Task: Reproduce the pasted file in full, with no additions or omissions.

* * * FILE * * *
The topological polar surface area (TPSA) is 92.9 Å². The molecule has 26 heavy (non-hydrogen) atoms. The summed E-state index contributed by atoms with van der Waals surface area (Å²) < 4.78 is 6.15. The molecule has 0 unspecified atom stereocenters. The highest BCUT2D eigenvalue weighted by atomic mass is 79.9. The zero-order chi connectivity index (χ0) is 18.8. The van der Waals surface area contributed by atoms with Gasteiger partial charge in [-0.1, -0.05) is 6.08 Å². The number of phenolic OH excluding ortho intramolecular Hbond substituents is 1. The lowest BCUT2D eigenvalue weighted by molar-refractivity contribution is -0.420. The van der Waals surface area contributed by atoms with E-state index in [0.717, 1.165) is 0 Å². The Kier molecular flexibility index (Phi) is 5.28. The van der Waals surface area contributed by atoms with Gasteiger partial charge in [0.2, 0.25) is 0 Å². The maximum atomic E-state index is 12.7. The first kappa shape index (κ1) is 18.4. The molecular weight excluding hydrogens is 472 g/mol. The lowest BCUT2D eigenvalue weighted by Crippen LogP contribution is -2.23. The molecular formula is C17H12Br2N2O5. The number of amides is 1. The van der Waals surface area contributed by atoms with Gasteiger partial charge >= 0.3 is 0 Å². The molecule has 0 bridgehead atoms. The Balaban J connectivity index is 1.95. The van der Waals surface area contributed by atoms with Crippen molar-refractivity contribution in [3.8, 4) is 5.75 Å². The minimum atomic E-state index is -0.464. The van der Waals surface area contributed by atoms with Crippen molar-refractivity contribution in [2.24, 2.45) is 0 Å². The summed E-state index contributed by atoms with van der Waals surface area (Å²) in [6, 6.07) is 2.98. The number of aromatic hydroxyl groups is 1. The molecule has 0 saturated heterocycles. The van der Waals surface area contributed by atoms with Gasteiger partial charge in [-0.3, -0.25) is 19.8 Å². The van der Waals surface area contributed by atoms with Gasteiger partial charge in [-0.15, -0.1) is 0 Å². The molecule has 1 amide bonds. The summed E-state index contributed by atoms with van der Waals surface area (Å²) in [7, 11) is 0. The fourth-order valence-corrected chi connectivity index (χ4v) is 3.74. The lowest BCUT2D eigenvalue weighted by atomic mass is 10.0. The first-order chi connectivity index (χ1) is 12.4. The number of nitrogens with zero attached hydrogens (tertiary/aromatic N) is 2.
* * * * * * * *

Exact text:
The topological polar surface area (TPSA) is 92.9 Å². The molecule has 26 heavy (non-hydrogen) atoms. The summed E-state index contributed by atoms with van der Waals surface area (Å²) < 4.78 is 6.15. The molecule has 0 unspecified atom stereocenters. The highest BCUT2D eigenvalue weighted by atomic mass is 79.9. The zero-order chi connectivity index (χ0) is 18.8. The van der Waals surface area contributed by atoms with Gasteiger partial charge in [-0.1, -0.05) is 6.08 Å². The number of phenolic OH excluding ortho intramolecular Hbond substituents is 1. The lowest BCUT2D eigenvalue weighted by molar-refractivity contribution is -0.420. The van der Waals surface area contributed by atoms with E-state index in [0.717, 1.165) is 0 Å². The Kier molecular flexibility index (Phi) is 5.28. The van der Waals surface area contributed by atoms with Gasteiger partial charge in [0.2, 0.25) is 0 Å². The maximum atomic E-state index is 12.7. The first kappa shape index (κ1) is 18.4. The molecular weight excluding hydrogens is 472 g/mol. The lowest BCUT2D eigenvalue weighted by Crippen LogP contribution is -2.23. The molecular formula is C17H12Br2N2O5. The number of amides is 1. The van der Waals surface area contributed by atoms with Gasteiger partial charge >= 0.3 is 0 Å². The molecule has 0 bridgehead atoms. The Balaban J connectivity index is 1.95. The van der Waals surface area contributed by atoms with Crippen molar-refractivity contribution in [3.8, 4) is 5.75 Å². The minimum atomic E-state index is -0.464. The van der Waals surface area contributed by atoms with Crippen molar-refractivity contribution in [2.24, 2.45) is 0 Å². The summed E-state index contributed by atoms with van der Waals surface area (Å²) in [6, 6.07) is 2.98. The number of aromatic hydroxyl groups is 1. The molecule has 0 saturated heterocycles. The van der Waals surface area contributed by atoms with Gasteiger partial charge in [-0.3, -0.25) is 19.8 Å². The van der Waals surface area contributed by atoms with Gasteiger partial charge in [-0.15, -0.1) is 0 Å². The molecule has 1 amide bonds. The summed E-state index contributed by atoms with van der Waals surface area (Å²) in [7, 11) is 0. The fourth-order valence-corrected chi connectivity index (χ4v) is 3.74. The lowest BCUT2D eigenvalue weighted by atomic mass is 10.0. The first-order chi connectivity index (χ1) is 12.4. The number of nitrogens with zero attached hydrogens (tertiary/aromatic N) is 2.